Staring and Perceptions Towards Persons with Facial Disfigurement

ECU Author/Contributor (non-ECU co-authors, if there are any, appear on document)
Rebecca Halioua (Creator)
East Carolina University (ECU )
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Abstract: A convenience sample of college students (N=33) enrolled in courses in the College of Health and Human Performance at East Carolina University was used to determine if there were statistically significant relationships between staring and perceptions of people with facial disfigurement. Staring was measured by fixation time in seconds with an Applied Sciences Laboratories (ASL, Watham, MA) 6000 SU eye movement system with Eyehead Integration Software and GazeTracker to see if participants spent more time fixating on people with facial disfigurement than people without facial disfigurement when presented with four photos on a computer monitor. Perceptions of people were measured by the Facial Disfigurement Photograph Scale, a Likert-type scale which measures perceptions of honesty, employability, intelligence, trustworthiness, attractiveness, optimism, effectiveness, popularity, and capability based on a person's appearance in a photo. Results indicated that people with facial disfigurement (M=3.2, SD=1.7) were stared at longer than people without facial disfigurement (M=2.7, SD=1.3); t=-2.25, p<.05. However, only the perception of capability of people with facial disfigurement was significantly related to staring (p<.05).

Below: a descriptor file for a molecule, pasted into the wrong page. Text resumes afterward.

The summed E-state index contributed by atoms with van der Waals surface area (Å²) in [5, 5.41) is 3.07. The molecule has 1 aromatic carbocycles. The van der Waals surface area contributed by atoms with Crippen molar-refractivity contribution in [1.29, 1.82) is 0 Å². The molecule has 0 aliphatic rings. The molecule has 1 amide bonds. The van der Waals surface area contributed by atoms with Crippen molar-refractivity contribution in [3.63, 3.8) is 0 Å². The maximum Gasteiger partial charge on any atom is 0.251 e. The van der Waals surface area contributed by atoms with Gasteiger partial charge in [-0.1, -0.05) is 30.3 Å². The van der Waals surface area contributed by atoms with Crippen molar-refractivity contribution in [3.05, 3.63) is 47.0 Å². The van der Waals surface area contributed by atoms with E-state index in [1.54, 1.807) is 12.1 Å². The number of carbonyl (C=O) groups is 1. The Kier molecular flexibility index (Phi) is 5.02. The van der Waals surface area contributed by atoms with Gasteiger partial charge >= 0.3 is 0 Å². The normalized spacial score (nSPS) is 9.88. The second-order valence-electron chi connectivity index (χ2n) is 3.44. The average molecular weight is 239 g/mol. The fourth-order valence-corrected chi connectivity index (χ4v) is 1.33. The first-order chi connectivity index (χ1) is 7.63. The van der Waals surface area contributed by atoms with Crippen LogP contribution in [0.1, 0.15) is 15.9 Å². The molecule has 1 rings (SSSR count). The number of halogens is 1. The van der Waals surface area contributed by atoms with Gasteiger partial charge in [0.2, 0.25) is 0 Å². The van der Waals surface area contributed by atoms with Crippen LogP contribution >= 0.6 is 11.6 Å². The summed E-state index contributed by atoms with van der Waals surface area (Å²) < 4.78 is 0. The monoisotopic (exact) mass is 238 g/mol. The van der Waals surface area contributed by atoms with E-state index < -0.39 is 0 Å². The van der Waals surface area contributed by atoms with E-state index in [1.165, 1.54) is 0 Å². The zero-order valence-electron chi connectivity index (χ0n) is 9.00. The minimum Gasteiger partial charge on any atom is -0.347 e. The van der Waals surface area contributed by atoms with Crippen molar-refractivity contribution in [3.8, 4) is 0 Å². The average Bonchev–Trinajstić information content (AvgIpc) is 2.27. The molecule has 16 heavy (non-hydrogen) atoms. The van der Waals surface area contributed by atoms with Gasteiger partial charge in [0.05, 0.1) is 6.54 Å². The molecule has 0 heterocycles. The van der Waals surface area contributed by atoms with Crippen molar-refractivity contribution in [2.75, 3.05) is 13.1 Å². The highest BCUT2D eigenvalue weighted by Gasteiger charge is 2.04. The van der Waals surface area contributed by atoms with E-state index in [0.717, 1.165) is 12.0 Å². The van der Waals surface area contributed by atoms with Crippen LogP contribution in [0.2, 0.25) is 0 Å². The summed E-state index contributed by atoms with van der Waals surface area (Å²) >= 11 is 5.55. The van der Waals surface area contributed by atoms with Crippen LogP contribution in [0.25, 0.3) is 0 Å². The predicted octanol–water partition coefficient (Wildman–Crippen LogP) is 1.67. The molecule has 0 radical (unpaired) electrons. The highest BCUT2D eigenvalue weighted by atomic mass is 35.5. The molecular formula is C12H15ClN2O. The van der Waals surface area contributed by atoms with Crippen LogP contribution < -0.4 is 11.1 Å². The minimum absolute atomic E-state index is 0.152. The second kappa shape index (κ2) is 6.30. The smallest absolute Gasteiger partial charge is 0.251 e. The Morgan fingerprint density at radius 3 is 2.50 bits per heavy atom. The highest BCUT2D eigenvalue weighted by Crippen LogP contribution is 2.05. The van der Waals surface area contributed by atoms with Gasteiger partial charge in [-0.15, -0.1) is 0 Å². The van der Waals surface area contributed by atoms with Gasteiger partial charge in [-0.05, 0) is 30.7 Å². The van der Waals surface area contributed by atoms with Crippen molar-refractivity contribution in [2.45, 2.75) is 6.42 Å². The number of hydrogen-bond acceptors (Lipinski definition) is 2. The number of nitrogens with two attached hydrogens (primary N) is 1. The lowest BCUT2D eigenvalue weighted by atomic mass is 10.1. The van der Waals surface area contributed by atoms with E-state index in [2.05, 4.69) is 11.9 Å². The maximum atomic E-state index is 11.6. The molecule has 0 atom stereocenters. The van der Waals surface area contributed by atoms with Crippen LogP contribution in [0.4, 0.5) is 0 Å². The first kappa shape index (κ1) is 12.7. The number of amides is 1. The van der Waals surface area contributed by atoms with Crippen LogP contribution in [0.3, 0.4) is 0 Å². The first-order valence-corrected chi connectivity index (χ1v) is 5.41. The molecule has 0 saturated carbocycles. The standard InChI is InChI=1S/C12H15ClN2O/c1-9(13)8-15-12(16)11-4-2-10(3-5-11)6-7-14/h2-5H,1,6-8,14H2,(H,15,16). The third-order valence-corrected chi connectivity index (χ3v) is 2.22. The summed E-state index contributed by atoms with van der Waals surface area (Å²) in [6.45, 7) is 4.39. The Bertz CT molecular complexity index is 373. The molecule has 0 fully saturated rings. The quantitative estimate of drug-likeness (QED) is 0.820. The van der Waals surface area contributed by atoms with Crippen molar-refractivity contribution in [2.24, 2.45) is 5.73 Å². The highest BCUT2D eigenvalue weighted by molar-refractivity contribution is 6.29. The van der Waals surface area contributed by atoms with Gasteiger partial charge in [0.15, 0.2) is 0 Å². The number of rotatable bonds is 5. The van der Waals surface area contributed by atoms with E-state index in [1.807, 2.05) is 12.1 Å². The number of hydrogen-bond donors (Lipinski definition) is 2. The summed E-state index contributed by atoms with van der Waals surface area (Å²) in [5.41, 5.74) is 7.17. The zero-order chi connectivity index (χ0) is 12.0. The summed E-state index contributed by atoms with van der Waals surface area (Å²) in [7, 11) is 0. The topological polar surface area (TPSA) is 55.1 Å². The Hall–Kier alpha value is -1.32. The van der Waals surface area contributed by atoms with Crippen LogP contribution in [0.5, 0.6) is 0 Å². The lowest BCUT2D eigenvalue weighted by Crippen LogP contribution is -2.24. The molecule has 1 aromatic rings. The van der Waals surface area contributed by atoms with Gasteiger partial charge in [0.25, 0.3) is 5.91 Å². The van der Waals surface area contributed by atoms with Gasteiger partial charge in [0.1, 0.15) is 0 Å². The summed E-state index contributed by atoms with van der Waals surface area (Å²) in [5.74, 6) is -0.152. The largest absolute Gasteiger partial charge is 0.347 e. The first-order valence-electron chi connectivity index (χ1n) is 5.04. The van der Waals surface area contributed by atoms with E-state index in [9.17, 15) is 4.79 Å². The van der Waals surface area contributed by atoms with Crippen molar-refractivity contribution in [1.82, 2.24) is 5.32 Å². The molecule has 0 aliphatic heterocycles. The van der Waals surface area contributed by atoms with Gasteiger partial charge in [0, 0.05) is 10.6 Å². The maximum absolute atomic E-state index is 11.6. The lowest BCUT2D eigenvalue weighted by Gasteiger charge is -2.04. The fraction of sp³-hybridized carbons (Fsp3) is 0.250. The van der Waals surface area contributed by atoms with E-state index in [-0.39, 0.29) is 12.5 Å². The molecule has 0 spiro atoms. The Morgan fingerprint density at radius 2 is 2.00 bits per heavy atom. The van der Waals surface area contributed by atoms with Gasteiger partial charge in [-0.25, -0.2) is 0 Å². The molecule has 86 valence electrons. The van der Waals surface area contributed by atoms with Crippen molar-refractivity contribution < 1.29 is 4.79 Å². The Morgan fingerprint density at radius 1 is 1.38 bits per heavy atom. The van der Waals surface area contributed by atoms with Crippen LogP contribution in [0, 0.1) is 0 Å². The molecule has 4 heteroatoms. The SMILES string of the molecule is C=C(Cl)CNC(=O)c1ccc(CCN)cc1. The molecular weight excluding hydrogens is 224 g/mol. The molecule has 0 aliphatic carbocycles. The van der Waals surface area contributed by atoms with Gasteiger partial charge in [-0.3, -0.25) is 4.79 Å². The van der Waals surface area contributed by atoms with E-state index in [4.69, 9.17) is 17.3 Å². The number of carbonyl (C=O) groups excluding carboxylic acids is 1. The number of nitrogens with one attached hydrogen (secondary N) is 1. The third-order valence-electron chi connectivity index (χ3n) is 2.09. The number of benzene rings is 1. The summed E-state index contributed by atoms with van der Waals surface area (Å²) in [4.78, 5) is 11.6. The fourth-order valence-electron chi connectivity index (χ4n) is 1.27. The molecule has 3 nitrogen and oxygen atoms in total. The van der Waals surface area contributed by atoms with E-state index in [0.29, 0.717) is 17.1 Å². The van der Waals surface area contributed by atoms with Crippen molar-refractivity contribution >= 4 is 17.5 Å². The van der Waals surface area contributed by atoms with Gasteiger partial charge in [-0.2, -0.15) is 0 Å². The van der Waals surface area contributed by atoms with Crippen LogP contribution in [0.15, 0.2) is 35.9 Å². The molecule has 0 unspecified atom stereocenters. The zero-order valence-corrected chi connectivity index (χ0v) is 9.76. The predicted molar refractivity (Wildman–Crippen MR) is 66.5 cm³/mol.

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Date: 2010

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